These are preliminary reports that have not been peer-reviewed. They should not be regarded as conclusive, guide clinical practice/health-related behavior, or be reported in news media as established information. For more information, please see our FAQs.
Local Decomposition of Hybridization Functions: Chemical Insight into Correlated Molecular Adsorbates
preprintsubmitted on 28.01.2021, 08:34 and posted on 29.01.2021, 12:52 by Marc Philipp Bahlke, Michaela Schneeberger, Carmen Herrmann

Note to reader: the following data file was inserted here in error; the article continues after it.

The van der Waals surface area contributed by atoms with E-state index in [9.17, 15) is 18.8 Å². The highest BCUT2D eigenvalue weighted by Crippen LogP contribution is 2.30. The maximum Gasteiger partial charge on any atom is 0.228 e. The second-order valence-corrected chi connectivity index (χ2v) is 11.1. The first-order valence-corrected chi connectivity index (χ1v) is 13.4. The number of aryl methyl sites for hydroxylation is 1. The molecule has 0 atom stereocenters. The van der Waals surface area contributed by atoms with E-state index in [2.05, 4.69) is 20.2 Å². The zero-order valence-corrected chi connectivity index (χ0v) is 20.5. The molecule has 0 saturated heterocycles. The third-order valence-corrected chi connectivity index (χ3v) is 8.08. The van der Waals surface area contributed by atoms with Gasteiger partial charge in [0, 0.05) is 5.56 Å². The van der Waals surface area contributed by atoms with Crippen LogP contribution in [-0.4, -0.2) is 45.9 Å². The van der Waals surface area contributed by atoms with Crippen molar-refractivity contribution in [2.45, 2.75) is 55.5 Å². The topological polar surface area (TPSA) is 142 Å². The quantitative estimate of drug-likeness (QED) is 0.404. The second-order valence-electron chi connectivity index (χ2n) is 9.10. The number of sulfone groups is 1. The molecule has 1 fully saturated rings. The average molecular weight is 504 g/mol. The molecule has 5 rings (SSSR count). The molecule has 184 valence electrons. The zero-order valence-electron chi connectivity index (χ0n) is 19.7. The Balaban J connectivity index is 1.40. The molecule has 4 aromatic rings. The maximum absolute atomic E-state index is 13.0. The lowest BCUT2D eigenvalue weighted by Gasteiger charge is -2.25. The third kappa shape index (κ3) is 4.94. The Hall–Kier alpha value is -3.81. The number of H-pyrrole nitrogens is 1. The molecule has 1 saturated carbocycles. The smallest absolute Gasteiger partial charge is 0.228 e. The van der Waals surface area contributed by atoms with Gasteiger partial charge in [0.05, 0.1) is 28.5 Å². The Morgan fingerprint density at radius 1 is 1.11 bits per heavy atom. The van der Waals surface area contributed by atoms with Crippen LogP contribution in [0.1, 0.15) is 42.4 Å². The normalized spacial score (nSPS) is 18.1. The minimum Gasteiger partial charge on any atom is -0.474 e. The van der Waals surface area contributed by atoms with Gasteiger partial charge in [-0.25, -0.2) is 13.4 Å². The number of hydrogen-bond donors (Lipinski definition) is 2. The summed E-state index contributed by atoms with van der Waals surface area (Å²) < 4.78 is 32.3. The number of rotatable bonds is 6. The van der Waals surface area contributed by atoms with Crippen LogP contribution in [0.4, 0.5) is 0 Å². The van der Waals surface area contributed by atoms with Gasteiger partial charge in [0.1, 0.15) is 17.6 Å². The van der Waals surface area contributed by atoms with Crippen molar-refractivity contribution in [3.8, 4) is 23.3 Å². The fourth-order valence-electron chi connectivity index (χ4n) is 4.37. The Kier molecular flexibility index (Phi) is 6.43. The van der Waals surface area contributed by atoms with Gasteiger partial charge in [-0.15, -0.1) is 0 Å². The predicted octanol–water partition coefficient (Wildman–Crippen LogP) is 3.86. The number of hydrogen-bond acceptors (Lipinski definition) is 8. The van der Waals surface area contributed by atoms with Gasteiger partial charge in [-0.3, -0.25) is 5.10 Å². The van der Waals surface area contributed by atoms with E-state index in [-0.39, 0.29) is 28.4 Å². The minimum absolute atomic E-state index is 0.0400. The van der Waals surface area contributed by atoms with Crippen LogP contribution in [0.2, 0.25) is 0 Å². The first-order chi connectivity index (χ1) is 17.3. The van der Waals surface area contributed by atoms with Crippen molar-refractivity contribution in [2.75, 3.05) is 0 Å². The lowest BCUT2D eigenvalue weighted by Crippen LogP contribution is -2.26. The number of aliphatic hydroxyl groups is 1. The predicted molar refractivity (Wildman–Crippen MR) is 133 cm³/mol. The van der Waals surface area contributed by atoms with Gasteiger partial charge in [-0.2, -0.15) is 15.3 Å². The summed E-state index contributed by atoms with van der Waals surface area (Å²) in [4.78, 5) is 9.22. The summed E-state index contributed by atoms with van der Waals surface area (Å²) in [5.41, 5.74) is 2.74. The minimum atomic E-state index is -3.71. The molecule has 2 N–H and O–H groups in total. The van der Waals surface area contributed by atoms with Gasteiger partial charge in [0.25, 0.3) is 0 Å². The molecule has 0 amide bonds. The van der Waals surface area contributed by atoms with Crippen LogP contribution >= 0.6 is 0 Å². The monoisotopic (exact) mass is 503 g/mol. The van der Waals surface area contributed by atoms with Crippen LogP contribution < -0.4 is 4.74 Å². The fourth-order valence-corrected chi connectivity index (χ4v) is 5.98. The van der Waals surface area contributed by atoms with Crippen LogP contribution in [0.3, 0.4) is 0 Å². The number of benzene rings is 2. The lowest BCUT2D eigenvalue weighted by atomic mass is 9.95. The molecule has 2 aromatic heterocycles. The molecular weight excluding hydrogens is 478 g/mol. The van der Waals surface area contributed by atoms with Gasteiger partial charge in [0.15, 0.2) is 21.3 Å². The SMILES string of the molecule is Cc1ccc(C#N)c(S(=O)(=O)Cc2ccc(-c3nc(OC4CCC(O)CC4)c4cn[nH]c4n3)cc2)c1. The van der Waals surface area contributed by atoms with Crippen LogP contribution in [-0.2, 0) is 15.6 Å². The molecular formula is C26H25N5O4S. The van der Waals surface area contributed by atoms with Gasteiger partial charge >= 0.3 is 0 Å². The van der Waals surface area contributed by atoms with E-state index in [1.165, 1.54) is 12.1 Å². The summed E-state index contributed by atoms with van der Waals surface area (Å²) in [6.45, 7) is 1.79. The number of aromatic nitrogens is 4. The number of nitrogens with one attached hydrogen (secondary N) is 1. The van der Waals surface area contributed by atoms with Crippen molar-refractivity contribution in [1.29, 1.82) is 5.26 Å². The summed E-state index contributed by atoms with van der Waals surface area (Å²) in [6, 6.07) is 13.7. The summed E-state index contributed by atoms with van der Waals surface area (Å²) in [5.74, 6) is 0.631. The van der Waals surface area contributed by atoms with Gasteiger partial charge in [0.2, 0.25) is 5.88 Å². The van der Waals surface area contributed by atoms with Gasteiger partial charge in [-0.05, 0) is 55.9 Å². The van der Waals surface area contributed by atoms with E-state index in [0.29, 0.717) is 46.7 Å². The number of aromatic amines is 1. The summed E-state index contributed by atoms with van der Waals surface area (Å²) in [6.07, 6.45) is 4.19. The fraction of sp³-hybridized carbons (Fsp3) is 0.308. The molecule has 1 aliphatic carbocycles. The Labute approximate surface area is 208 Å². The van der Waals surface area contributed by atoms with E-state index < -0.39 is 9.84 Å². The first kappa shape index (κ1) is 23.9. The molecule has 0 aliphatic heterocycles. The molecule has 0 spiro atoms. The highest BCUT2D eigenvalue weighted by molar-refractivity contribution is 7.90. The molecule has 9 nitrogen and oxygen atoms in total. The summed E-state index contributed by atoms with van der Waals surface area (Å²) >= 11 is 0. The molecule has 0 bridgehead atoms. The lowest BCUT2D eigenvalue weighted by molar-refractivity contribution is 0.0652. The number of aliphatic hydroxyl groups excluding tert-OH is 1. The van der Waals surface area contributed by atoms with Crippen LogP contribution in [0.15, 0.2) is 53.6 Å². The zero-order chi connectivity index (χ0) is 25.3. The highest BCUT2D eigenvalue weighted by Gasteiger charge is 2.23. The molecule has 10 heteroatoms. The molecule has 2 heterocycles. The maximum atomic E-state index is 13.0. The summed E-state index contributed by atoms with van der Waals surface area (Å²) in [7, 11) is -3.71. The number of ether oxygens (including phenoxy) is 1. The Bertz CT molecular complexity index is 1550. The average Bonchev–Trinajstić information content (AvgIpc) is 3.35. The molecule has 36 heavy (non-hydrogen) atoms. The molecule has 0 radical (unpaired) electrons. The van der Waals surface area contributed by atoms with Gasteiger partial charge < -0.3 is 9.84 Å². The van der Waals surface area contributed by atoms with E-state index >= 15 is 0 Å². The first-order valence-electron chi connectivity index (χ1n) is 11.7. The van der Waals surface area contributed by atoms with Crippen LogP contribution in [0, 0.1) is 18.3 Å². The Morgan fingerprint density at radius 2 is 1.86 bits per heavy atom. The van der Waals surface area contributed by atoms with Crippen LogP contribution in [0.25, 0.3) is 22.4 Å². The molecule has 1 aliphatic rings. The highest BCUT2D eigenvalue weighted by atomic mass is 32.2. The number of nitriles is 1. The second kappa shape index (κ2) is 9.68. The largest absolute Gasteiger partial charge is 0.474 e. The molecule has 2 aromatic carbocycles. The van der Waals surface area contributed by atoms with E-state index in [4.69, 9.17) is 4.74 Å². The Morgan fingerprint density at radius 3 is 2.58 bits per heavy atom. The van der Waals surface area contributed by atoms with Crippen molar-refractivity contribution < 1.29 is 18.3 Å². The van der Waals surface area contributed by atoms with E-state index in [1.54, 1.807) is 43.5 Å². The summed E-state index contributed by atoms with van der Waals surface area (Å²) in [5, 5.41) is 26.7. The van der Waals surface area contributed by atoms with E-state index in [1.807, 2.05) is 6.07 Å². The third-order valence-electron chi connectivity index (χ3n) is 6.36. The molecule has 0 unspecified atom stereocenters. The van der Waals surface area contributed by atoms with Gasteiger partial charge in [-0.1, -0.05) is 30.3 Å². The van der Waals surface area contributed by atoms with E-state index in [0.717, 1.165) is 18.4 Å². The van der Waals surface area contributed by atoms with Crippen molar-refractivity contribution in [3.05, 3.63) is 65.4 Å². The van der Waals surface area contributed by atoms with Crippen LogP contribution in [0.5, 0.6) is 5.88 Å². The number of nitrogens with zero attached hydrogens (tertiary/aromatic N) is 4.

Hybridization functions are an established tool for investigating the coupling between a correlated subsystem (often a single transition metal atom) and its uncorrelated environment (the substrate and any ligands present). The hybridization function can provide valuable insight into why and how strong correlation features such as the Kondo effect can be chemically controlled in certain molecular adsorbates. To deepen this insight, we introduce a local decomposition of the hybridization function, based on a truncated cluster approach, enabling us to study individual effects on this function coming from specific parts of the systems (e.g., the surface, ligands, or parts of larger ligands). It is shown that a truncated-cluster approach can reproduce the Co 3d and Mn 3d hybridization functions from periodic boundary conditions in Co(CO)4/Cu(001) and MnPc/Ag(001) qualitatively well. By locally decomposing the hybridization functions, it is demonstrated at which energies the transition metal atoms are mainly hybridized with the substrate or with the ligand. For the Kondo-active the 3dx2−y2 orbital in Co(CO)4/Cu(001), the hybridization function at the Fermi energy is substrate-dominated, so we can assign its enhancement compared with ligand-free Co to an indirect effect of ligand–substrate interactions. In MnPc/Ag(001), the same is true for the Kondo-active orbital, but for two other orbitals, there are both direct and indirect effects of the ligand, together resulting in such strong screening that their potential Kondo activity is suppressed. A local decomposition of hybridization functions could also be useful in other areas, such as analyzing the electrode self-energies in molecular junctions.